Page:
A three-judge panel for the Illinois Court of Appeals for the Fifth District [official website] on Thursday unanimously decided to reopen a $10.1 billion class action against Philip Morris [corporate website] involving deceptive marketing practices in light of a favorable 2008 US Supreme Court ruling on the subject matter. The class represented in the lawsuit [Duke Law backgrounder] claims that Philip Morris violated state law when it misled consumers into thinking that "light" cigarettes were safer and contained less tar. The plaintiffs allege that the light cigarettes actually contain a more toxic form of tar than the original brand. The trial court originally found on behalf of the plaintiffs, but the Illinois Supreme Court [official website] overturned the verdict in 2005 stating that Philip Morris could not be held liable under state law due to the fact that the Federal Trade Commission (FTC) [official website] allowed the use of "light" on cigarette packaging. The US Supreme Court [official website] in 2006 affirmed [opinion, PDF] the Supreme Court's ruling and the case was dismissed. However, in 2008 the US Supreme Court, in a case concerning the marketing of "light" cigarettes, ruled [opinion, PDF] that state consumer protection laws can be used to hold cigarette companies liable. A lawyer for Philip Morris calls the claims "meritless" and says that the court's ruling was based on a statute of limitations [AP report] and not the merits of the case.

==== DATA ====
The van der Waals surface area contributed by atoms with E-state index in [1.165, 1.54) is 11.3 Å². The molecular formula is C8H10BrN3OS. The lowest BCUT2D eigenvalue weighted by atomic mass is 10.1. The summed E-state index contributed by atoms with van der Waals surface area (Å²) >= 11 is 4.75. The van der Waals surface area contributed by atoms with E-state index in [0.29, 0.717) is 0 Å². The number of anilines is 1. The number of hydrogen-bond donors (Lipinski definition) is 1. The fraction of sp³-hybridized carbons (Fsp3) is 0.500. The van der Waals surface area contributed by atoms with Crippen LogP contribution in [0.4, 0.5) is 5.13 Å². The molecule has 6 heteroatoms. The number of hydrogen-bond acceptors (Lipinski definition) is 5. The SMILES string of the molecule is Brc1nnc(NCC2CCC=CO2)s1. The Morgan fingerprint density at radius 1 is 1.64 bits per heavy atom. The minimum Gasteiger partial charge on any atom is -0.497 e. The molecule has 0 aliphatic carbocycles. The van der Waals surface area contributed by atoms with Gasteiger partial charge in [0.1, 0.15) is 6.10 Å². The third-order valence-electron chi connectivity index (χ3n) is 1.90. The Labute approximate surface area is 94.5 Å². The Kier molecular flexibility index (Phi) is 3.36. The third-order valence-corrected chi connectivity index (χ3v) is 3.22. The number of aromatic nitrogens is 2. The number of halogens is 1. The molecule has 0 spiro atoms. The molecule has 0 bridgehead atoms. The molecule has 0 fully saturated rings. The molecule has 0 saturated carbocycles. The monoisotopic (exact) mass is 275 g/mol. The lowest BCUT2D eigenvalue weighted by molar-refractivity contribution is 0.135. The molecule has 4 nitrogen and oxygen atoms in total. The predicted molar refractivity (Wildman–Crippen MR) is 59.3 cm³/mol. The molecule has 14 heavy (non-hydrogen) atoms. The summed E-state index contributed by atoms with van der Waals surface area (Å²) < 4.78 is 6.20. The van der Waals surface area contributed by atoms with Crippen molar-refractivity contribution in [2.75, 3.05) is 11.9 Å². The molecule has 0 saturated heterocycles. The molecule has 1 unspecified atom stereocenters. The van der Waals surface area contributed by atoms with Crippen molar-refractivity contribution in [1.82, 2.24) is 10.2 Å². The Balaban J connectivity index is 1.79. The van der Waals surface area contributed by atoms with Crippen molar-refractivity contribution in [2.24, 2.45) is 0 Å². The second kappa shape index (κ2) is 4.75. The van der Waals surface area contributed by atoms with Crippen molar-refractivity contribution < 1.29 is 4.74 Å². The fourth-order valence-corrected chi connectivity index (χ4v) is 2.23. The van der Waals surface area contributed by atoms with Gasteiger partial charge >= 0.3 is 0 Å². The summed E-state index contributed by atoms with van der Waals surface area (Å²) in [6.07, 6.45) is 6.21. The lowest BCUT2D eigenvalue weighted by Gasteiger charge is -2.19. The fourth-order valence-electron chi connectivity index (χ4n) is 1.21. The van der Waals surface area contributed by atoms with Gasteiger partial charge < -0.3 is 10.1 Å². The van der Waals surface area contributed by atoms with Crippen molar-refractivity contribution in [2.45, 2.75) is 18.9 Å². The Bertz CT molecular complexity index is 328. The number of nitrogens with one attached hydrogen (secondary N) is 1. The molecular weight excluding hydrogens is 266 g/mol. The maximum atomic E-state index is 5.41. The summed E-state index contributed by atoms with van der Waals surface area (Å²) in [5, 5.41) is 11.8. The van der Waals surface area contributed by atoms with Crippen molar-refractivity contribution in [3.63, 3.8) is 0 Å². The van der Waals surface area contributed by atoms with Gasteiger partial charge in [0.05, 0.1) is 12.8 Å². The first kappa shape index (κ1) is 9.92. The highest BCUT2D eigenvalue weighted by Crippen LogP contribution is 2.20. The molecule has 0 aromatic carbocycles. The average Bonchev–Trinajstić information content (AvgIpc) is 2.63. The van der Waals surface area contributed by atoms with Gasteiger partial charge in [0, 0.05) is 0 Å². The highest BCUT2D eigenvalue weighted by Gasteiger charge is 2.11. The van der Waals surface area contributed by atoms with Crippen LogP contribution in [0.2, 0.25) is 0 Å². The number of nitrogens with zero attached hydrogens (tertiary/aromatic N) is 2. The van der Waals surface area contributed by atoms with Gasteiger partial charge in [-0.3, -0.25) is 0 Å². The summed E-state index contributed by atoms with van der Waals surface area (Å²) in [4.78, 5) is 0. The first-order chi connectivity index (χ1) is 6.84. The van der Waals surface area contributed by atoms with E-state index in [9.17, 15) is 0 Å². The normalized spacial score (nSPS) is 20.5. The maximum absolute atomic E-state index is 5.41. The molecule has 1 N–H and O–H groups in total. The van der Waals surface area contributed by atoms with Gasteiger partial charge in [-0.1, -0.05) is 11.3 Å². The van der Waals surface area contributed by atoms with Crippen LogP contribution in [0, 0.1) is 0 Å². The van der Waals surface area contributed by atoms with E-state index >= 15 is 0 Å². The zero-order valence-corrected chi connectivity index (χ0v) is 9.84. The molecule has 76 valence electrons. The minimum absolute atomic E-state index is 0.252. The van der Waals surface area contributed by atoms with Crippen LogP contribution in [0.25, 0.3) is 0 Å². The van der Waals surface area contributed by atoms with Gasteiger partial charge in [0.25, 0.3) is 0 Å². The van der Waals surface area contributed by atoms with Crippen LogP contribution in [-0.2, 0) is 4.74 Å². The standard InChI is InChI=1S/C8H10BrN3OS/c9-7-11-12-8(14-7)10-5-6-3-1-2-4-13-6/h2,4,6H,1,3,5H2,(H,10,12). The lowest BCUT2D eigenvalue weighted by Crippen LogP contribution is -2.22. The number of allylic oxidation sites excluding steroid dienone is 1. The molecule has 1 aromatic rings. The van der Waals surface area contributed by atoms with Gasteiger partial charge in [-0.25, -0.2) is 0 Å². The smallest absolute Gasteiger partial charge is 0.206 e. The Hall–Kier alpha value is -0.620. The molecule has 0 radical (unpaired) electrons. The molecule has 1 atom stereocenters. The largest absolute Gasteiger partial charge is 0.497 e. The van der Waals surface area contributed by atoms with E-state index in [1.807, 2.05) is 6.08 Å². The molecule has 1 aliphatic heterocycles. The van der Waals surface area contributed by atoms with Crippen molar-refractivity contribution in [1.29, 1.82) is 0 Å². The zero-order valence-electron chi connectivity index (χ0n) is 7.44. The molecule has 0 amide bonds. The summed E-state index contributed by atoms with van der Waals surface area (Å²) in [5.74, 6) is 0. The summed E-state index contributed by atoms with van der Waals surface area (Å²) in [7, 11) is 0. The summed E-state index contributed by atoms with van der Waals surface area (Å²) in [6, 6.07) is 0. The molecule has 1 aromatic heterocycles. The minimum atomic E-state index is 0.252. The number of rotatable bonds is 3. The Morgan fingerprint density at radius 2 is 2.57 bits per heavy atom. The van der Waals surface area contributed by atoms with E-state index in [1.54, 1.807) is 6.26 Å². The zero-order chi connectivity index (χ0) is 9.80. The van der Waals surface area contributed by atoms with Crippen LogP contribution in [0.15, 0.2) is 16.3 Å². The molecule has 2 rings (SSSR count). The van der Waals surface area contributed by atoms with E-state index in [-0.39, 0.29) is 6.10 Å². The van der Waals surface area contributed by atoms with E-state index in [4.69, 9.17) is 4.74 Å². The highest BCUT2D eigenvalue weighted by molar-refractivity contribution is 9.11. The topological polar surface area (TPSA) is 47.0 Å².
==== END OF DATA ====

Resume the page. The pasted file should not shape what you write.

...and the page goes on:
Philip Morris and other cigarette companies are currently involved in numerous lawsuits. Last year, Philip Morris and RJ Reynolds [corporate website], along with an industry trade group, filed an appeal [cert. petition, PDF; JURIST report] with the US Supreme Court to overturn a $271.5 million class action settlement. The settlement was awarded [judgment, text] by the Louisiana Court of Appeals for the Fourth Circuit [official website] in order to establish a fund meant to help Louisianans quit smoking. In 2008, the US Court of Appeals for the Second Circuit overturned class action certification [JURIST report] for a lawsuit brought by "light" cigarette smokers against Philip Morris and other light cigarette makers. The class action, which included anyone who has ever bought light cigarettes since they hit the market in the 1970s, had alleged that tobacco companies used deceptive advertising tactics to mislead smokers in response to growing health concerns over the risks of smoking cigarettes. In September 2006, a judge for the US District Court for the Southern District of New York certified the class of 50 million plaintiffs [JURIST report] for the class-action suit. Lawyers estimated that sales of light cigarettes brought tobacco companies between $120 billion and $200 billion in extra sales since 1971.